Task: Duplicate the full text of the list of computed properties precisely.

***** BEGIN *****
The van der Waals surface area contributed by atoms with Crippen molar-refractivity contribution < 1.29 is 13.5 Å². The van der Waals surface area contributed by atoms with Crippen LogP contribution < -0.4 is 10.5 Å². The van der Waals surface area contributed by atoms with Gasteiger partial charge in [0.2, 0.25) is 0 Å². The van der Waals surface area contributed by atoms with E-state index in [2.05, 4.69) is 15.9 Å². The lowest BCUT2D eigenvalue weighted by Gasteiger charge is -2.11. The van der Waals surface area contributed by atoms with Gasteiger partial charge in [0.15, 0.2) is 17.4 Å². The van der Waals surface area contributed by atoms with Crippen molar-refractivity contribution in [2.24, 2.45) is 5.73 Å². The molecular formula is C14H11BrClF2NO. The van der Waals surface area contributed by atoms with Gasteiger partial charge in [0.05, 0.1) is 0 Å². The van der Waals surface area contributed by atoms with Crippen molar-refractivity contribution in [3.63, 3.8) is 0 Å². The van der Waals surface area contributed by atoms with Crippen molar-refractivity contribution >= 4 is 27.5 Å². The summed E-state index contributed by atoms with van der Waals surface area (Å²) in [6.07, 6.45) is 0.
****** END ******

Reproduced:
The van der Waals surface area contributed by atoms with Crippen molar-refractivity contribution < 1.29 is 13.5 Å². The van der Waals surface area contributed by atoms with Crippen LogP contribution < -0.4 is 10.5 Å². The van der Waals surface area contributed by atoms with Gasteiger partial charge in [0.2, 0.25) is 0 Å². The van der Waals surface area contributed by atoms with E-state index in [2.05, 4.69) is 15.9 Å². The lowest BCUT2D eigenvalue weighted by Gasteiger charge is -2.11. The van der Waals surface area contributed by atoms with Gasteiger partial charge in [0.15, 0.2) is 17.4 Å². The van der Waals surface area contributed by atoms with Crippen molar-refractivity contribution in [2.24, 2.45) is 5.73 Å². The molecular formula is C14H11BrClF2NO. The van der Waals surface area contributed by atoms with Gasteiger partial charge in [0.05, 0.1) is 0 Å². The van der Waals surface area contributed by atoms with Crippen molar-refractivity contribution in [3.63, 3.8) is 0 Å². The van der Waals surface area contributed by atoms with Crippen molar-refractivity contribution >= 4 is 27.5 Å². The summed E-state index contributed by atoms with van der Waals surface area (Å²) in [6.07, 6.45) is 0.